Nowruz and the aspirations of the Iranian people
According to Iranian tradition, Persian nationalists believe that their ancestors considered happiness to be a heavenly gift, with this happiness experienced during the annual Nowruz celebrations that also mark the start of the new year. This ancestral myth is similar to those held by peoples across the world.
Regardless of the accuracy of this myth, we should ask at the time of this year’s Nowruz celebrations whether or not the Iranian people have realized happiness this year. Indeed, have they experienced happiness at all since the Iranian revolution broke out in 1979?
Over the last four decades, Iran has faced international and regional isolation, with this marginalization taking its toll on the Iranian people. Happiness can never be experienced when a country is isolated from its neighbors or when it carries out hostile acts against them.
The Iranian regime has been the prime cause of this isolation, resulting in economic, financial, social and diplomatic crises. The Iranian people have suffered excessively and experienced worsening conditions over the decades.
What genuine happiness can ever be experienced amid isolation and rampant poverty, which is now widespread across Iranian society? Poverty has resulted in multiple crippling social phenomena, such as homelessness and hunger, with citizens scavenging for food in dumpsters now a common sight. Who can be happy literally living in graveyards or with the religiously sanctioned “temporary” marriages covering up sordid liaisons? Socioeconomic crises are now widespread even in the capital Tehran.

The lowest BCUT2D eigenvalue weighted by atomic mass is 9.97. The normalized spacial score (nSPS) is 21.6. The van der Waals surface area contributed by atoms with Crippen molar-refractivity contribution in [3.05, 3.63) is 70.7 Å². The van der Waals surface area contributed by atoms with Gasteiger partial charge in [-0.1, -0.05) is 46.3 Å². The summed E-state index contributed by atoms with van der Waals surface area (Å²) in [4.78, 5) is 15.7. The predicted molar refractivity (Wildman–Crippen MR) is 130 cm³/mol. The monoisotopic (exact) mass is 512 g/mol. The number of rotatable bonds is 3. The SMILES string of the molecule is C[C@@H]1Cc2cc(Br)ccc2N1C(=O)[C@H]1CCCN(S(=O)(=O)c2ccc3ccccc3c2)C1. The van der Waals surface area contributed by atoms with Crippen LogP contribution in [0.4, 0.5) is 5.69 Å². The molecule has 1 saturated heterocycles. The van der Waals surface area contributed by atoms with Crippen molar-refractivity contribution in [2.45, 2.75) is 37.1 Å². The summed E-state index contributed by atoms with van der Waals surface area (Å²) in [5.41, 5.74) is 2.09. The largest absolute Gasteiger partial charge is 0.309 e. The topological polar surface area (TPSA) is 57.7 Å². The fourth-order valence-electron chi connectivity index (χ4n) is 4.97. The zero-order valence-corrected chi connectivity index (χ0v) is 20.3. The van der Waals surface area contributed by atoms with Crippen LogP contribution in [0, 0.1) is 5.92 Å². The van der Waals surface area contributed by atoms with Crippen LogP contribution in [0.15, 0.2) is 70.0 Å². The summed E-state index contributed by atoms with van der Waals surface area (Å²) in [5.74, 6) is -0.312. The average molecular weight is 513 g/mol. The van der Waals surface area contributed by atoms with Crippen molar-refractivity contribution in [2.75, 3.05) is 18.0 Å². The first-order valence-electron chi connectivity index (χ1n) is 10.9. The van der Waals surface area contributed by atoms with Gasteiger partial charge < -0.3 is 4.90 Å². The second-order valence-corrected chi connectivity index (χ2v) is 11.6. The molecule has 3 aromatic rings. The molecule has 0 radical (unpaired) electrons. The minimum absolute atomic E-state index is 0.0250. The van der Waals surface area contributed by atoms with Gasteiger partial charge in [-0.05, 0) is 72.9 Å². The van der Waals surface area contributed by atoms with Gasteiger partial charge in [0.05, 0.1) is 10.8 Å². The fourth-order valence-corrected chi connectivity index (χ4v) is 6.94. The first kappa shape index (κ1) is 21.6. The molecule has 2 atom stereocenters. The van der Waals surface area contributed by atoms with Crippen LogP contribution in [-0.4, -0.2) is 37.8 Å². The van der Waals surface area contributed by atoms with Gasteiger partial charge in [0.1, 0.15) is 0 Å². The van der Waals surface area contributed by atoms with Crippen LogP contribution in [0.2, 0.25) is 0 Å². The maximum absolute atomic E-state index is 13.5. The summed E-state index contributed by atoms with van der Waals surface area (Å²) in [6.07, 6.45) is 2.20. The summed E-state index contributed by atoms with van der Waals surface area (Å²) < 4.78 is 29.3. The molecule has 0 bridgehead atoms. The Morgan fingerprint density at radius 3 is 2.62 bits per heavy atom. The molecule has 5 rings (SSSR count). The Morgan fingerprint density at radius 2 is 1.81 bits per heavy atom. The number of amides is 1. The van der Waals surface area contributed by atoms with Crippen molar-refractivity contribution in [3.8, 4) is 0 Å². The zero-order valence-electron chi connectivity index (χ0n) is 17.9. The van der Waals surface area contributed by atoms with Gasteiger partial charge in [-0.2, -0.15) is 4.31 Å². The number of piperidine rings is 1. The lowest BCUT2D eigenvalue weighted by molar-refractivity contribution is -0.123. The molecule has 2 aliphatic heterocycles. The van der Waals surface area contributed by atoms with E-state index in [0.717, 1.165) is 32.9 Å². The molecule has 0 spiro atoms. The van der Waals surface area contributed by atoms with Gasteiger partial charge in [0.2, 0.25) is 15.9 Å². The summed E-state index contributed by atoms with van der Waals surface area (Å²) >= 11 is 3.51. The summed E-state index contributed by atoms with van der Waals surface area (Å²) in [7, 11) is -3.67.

This gloomy picture is supported by numerous proofs, such as the 2018 statement by Parviz Fattah, who was then the head of the Imam Khomeini Relief Committee. He said that 11 million people in Iran were living in abject poverty. Today, more than half of the population lives below the poverty line. Despite the regime’s efforts to deflect blame on to the US sanctions, all this is happening while the rulers continue to spend billions on militias and regional wars.
How can the Iranian people experience or celebrate whatever happiness they have while their country is on the blacklist of terrorist sponsors? How can they smile when many other countries have placed restrictions on the entry of Iranian citizens? How can they really experience happiness when all aspects of their lives, including studying abroad, work, investment and tourism, have been negatively impacted in one way or another since 1979?
How can Iranian citizens be happy while they are denied many fundamental ethnic, cultural, political and linguistic rights? In addition, they are prevented from communicating with the outside world, with the regime intent on turning Iran into a country that is sealed off like North Korea.
The philosophy of Nowruz is based on ushering in a vibrant new year and bidding farewell to the inertia and coldness of winter, with the return of life, warm spring days, blooming flowers and melting snow. This is where it got its name, as “Nowruz” translates as “new day.”